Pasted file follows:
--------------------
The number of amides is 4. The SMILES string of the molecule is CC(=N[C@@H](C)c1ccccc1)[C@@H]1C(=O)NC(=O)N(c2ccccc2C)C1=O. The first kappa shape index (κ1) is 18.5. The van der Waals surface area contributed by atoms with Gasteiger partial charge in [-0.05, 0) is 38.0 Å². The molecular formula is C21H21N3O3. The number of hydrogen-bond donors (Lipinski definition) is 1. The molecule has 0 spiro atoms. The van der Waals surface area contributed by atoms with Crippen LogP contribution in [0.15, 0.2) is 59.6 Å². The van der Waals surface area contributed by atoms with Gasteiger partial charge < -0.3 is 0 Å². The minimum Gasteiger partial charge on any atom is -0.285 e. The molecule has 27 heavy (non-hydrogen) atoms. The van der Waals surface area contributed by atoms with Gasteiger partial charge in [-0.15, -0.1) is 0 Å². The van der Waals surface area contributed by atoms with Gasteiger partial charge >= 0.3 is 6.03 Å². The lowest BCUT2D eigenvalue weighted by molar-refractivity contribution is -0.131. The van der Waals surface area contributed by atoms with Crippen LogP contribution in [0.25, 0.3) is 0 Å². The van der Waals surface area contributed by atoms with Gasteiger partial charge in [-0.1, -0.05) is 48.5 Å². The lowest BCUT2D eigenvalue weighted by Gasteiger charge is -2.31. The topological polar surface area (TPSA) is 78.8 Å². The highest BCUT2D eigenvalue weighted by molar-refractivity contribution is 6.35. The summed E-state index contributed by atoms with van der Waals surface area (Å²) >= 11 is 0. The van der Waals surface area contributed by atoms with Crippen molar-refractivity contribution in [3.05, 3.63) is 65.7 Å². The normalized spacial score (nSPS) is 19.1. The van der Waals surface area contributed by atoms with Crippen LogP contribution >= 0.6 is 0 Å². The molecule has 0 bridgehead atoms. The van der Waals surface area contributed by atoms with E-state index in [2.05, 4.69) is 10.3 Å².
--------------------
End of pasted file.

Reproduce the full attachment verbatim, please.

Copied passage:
The number of amides is 4. The SMILES string of the molecule is CC(=N[C@@H](C)c1ccccc1)[C@@H]1C(=O)NC(=O)N(c2ccccc2C)C1=O. The first kappa shape index (κ1) is 18.5. The van der Waals surface area contributed by atoms with Gasteiger partial charge in [-0.05, 0) is 38.0 Å². The molecular formula is C21H21N3O3. The number of hydrogen-bond donors (Lipinski definition) is 1. The molecule has 0 spiro atoms. The van der Waals surface area contributed by atoms with Crippen LogP contribution in [0.15, 0.2) is 59.6 Å². The van der Waals surface area contributed by atoms with Gasteiger partial charge < -0.3 is 0 Å². The minimum Gasteiger partial charge on any atom is -0.285 e. The molecule has 27 heavy (non-hydrogen) atoms. The van der Waals surface area contributed by atoms with Gasteiger partial charge in [-0.15, -0.1) is 0 Å². The van der Waals surface area contributed by atoms with Gasteiger partial charge >= 0.3 is 6.03 Å². The lowest BCUT2D eigenvalue weighted by molar-refractivity contribution is -0.131. The van der Waals surface area contributed by atoms with Crippen LogP contribution in [0.25, 0.3) is 0 Å². The van der Waals surface area contributed by atoms with Gasteiger partial charge in [-0.1, -0.05) is 48.5 Å². The lowest BCUT2D eigenvalue weighted by Gasteiger charge is -2.31. The topological polar surface area (TPSA) is 78.8 Å². The highest BCUT2D eigenvalue weighted by molar-refractivity contribution is 6.35. The summed E-state index contributed by atoms with van der Waals surface area (Å²) >= 11 is 0. The van der Waals surface area contributed by atoms with Crippen molar-refractivity contribution in [3.05, 3.63) is 65.7 Å². The normalized spacial score (nSPS) is 19.1. The van der Waals surface area contributed by atoms with Crippen LogP contribution >= 0.6 is 0 Å². The molecule has 0 bridgehead atoms. The van der Waals surface area contributed by atoms with E-state index in [2.05, 4.69) is 10.3 Å².